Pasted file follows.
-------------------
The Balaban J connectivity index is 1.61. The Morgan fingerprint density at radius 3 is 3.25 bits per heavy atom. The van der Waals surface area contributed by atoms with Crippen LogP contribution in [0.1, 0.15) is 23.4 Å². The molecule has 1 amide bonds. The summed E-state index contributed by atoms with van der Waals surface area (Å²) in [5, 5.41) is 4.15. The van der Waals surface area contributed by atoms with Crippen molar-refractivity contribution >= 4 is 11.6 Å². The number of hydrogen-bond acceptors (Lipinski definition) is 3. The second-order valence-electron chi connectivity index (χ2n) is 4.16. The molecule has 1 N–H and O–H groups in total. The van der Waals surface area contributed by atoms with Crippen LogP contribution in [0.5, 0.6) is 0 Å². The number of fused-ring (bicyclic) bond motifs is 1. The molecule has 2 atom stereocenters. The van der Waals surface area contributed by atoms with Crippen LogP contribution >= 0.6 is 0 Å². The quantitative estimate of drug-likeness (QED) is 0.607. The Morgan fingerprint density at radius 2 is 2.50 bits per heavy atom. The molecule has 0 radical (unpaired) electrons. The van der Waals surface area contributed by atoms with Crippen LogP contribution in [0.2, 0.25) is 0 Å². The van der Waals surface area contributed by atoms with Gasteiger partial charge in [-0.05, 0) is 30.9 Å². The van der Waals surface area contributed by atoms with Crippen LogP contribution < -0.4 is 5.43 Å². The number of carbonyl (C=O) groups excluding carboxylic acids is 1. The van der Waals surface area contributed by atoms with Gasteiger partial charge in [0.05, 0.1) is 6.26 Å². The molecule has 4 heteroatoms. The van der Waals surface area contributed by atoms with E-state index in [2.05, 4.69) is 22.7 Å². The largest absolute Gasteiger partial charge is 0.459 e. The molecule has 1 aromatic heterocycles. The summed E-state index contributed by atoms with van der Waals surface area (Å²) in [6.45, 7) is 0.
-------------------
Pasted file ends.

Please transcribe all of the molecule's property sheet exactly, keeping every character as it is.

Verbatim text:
The Balaban J connectivity index is 1.61. The Morgan fingerprint density at radius 3 is 3.25 bits per heavy atom. The van der Waals surface area contributed by atoms with Crippen LogP contribution in [0.1, 0.15) is 23.4 Å². The molecule has 1 amide bonds. The summed E-state index contributed by atoms with van der Waals surface area (Å²) in [5, 5.41) is 4.15. The van der Waals surface area contributed by atoms with Crippen molar-refractivity contribution >= 4 is 11.6 Å². The number of hydrogen-bond acceptors (Lipinski definition) is 3. The second-order valence-electron chi connectivity index (χ2n) is 4.16. The molecule has 1 N–H and O–H groups in total. The van der Waals surface area contributed by atoms with Crippen LogP contribution in [0.5, 0.6) is 0 Å². The number of fused-ring (bicyclic) bond motifs is 1. The molecule has 2 atom stereocenters. The van der Waals surface area contributed by atoms with Crippen LogP contribution >= 0.6 is 0 Å². The quantitative estimate of drug-likeness (QED) is 0.607. The Morgan fingerprint density at radius 2 is 2.50 bits per heavy atom. The molecule has 0 radical (unpaired) electrons. The van der Waals surface area contributed by atoms with Crippen LogP contribution in [0.2, 0.25) is 0 Å². The van der Waals surface area contributed by atoms with Gasteiger partial charge in [-0.05, 0) is 30.9 Å². The van der Waals surface area contributed by atoms with Crippen LogP contribution < -0.4 is 5.43 Å². The number of carbonyl (C=O) groups excluding carboxylic acids is 1. The van der Waals surface area contributed by atoms with Gasteiger partial charge in [0.05, 0.1) is 6.26 Å². The molecule has 4 heteroatoms. The van der Waals surface area contributed by atoms with E-state index in [2.05, 4.69) is 22.7 Å². The largest absolute Gasteiger partial charge is 0.459 e. The molecule has 1 aromatic heterocycles. The summed E-state index contributed by atoms with van der Waals surface area (Å²) in [6.45, 7) is 0.